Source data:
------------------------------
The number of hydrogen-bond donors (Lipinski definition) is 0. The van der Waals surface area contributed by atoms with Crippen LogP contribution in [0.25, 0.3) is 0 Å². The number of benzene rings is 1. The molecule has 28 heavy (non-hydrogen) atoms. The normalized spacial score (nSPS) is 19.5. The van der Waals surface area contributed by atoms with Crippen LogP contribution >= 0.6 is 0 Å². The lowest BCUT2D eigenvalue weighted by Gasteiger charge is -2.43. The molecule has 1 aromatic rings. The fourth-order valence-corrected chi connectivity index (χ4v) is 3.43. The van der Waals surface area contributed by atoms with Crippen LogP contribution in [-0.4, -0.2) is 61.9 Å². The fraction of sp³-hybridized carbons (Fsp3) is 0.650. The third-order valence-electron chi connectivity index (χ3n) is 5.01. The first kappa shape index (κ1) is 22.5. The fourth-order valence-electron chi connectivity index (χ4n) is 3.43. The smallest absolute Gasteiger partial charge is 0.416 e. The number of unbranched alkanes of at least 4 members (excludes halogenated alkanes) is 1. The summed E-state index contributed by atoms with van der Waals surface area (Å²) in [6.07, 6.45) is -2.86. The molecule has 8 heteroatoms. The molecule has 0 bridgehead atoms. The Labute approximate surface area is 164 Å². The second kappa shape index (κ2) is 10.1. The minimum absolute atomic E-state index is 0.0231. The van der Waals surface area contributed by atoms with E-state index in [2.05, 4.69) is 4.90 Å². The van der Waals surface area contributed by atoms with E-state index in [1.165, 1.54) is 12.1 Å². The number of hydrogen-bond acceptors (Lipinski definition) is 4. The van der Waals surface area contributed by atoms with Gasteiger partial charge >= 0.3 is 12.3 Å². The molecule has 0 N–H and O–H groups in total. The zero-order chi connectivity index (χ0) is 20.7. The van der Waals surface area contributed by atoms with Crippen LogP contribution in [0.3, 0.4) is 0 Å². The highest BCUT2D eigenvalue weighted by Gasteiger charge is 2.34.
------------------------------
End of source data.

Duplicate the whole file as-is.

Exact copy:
The number of hydrogen-bond donors (Lipinski definition) is 0. The van der Waals surface area contributed by atoms with Crippen LogP contribution in [0.25, 0.3) is 0 Å². The number of benzene rings is 1. The molecule has 28 heavy (non-hydrogen) atoms. The normalized spacial score (nSPS) is 19.5. The van der Waals surface area contributed by atoms with Crippen LogP contribution >= 0.6 is 0 Å². The lowest BCUT2D eigenvalue weighted by Gasteiger charge is -2.43. The molecule has 1 aromatic rings. The fourth-order valence-corrected chi connectivity index (χ4v) is 3.43. The van der Waals surface area contributed by atoms with Crippen LogP contribution in [-0.4, -0.2) is 61.9 Å². The fraction of sp³-hybridized carbons (Fsp3) is 0.650. The third-order valence-electron chi connectivity index (χ3n) is 5.01. The first kappa shape index (κ1) is 22.5. The fourth-order valence-electron chi connectivity index (χ4n) is 3.43. The smallest absolute Gasteiger partial charge is 0.416 e. The number of unbranched alkanes of at least 4 members (excludes halogenated alkanes) is 1. The summed E-state index contributed by atoms with van der Waals surface area (Å²) in [6.07, 6.45) is -2.86. The molecule has 8 heteroatoms. The molecule has 0 bridgehead atoms. The Labute approximate surface area is 164 Å². The second kappa shape index (κ2) is 10.1. The minimum absolute atomic E-state index is 0.0231. The van der Waals surface area contributed by atoms with E-state index in [2.05, 4.69) is 4.90 Å². The van der Waals surface area contributed by atoms with E-state index in [1.165, 1.54) is 12.1 Å². The number of hydrogen-bond acceptors (Lipinski definition) is 4. The van der Waals surface area contributed by atoms with Gasteiger partial charge >= 0.3 is 12.3 Å². The molecule has 0 N–H and O–H groups in total. The zero-order chi connectivity index (χ0) is 20.7. The van der Waals surface area contributed by atoms with Crippen LogP contribution in [0.3, 0.4) is 0 Å². The highest BCUT2D eigenvalue weighted by Gasteiger charge is 2.34.